Oshawa city council is calling on the Trudeau government to reject a controversial ethanol refinery that could be constructed near Lake Ontario and a provincially significant coastal wetland.
Oshawa This Week reports, “Oshawa councillors have unanimously reaffirmed their opposition to an ethanol plant proposed for the city’s port lands and are passing that message on to the new federal government. …When asked about the issue during a 2012 visit to Oshawa, Justin Trudeau responded that he was mostly concerned with the process. He said the plant doesn’t just warrant legal approval, but it needs social approval also. He also met with Mayor [John] Henry at the time. Mayor Henry will write a letter to the new federal government restating the City’s position.”
The article adds, “Gary Valcour, chairman of the Oshawa Port Authority board, said there is no update on the ethanol issue. ‘The Port’s position hasn’t changed from the time we began this process which is we’ve gone through the various stages of the process, the environmental assessment and we’re waiting for FarmTech to decide what it wants to do’, he said referring to the company that proposed the project. With respect to the port itself, he said he doesn’t expect there to be much change with the new federal government if the government continues to treat ports as arms-length independent organizations.”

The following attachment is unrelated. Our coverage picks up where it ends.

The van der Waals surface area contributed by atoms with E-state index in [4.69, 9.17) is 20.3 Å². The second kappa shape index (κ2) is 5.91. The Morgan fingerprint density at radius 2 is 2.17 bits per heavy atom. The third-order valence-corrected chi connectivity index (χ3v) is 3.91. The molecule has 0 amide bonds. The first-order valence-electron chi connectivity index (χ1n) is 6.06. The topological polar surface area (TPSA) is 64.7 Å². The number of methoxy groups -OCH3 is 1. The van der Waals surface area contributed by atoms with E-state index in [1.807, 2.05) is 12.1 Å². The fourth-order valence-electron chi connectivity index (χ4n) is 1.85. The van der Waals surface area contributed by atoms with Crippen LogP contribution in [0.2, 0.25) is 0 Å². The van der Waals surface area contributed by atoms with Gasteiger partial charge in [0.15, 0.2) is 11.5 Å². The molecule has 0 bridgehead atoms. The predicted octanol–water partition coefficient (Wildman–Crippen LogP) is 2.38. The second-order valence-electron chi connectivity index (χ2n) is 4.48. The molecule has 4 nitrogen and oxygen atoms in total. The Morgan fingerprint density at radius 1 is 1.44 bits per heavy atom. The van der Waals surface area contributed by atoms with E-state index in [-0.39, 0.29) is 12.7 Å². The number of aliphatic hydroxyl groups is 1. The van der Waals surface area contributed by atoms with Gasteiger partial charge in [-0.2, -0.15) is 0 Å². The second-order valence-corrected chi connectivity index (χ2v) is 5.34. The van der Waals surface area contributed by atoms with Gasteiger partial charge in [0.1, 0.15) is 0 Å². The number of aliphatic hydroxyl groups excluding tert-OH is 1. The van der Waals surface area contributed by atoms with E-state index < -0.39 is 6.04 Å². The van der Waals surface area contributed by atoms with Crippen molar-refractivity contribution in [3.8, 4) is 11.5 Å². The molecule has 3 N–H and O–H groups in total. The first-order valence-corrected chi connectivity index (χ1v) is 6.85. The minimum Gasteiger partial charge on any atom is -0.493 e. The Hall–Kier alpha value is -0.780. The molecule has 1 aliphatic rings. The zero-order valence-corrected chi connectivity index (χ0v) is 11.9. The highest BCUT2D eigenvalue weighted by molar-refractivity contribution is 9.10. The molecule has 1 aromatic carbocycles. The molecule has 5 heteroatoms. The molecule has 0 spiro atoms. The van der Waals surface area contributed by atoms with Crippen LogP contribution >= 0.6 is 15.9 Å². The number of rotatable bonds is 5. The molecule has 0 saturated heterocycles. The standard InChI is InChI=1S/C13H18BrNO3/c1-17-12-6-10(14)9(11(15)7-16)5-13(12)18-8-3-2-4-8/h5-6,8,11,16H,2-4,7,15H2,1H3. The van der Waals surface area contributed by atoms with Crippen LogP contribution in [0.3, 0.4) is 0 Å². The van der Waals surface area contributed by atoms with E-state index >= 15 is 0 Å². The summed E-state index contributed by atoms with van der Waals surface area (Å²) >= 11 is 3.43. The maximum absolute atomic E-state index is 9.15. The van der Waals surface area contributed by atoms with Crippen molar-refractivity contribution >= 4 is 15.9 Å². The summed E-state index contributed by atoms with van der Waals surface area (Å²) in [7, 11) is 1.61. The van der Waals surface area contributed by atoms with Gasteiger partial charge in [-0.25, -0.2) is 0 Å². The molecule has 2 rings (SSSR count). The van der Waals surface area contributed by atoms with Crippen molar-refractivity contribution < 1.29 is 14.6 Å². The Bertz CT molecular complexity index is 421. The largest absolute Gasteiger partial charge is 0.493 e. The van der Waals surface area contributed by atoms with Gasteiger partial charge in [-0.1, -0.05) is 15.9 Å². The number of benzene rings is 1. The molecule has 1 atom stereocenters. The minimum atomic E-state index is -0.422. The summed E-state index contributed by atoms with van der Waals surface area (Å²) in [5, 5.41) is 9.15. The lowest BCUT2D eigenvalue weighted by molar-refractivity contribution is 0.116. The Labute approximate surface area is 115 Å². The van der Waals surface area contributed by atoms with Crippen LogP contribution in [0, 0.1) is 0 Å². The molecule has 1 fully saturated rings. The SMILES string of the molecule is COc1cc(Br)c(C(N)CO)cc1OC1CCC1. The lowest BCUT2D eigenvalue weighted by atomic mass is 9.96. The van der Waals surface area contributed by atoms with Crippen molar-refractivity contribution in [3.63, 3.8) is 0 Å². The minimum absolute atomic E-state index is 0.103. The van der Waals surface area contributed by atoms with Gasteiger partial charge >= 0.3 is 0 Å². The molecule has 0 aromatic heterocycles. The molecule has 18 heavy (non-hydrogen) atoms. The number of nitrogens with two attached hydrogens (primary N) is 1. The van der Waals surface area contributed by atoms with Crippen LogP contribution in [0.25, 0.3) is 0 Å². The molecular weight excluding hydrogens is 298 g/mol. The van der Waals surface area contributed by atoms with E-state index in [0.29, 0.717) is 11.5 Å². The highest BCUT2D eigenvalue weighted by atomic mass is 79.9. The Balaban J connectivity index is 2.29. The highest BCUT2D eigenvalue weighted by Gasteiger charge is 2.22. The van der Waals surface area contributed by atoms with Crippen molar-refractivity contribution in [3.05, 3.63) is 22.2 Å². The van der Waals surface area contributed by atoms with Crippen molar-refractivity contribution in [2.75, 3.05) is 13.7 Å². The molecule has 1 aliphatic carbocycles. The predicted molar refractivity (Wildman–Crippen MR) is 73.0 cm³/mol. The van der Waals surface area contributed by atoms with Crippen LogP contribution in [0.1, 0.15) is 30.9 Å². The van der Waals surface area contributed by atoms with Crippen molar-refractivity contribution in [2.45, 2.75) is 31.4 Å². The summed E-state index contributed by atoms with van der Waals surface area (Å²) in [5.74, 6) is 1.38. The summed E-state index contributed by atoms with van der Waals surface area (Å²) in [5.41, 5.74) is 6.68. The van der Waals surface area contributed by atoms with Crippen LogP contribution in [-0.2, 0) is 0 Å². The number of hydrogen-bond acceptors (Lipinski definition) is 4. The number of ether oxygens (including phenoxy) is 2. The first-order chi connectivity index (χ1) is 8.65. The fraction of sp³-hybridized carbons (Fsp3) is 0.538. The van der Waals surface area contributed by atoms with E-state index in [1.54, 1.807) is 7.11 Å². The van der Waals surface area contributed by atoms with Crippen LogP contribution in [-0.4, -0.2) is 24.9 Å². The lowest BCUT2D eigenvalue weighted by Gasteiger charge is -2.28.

The controversial $200 million, 12-storey ethanol refinery could be constructed on Lake Ontario waterfront next to a ‘provincially significant’ 123-hectare coastal wetland. While the refinery is opposed by Oshawa city council, it has been approved by the Oshawa Port Authority. Five of the seven members of the Port Authority were appointed by the Harper government, including Valcour, the former president of the Conservative riding association in then federal finance minister Jim Flaherty’s riding of Oshawa-Whitby. That Conservative riding association also included Tim O’Connor – a director of FarmTech Energy Corporation and the brother of the company’s president Dan O’Connor.
The Council of Canadians has been opposing this proposed ethanol refinery for the past four years.
In July 2011, Council of Canadians chairperson Maude Barlow wrote, “Several aspects of the proposed ethanol plant contradict the notion of the Great Lakes Commons including the importance of public participation and a program for wetlands protection. …I urge the federal government to withdraw any consent and withhold any further consideration to establish an ethanol plant on Crown land at the Oshawa Harbour until the concerns of the community are adequately considered.” In September 2012, Council of Canadians Ontario-Quebec organizer Mark Calzavara attended an open house in Oshawa to lend support to the opposition to the ethanol refinery. In November 2012, Calzavara travelled again to Oshawa to speak at a meeting organized by the Friends of Oshawa’s Waterfront, a local group fighting the ethanol refinery. And in October 2013, Barlow spoke at a public forum in Oshawa opposed to the ethanol refinery.
Photo: Calzavara speaks against the ethanol refinery, Nov. 2012.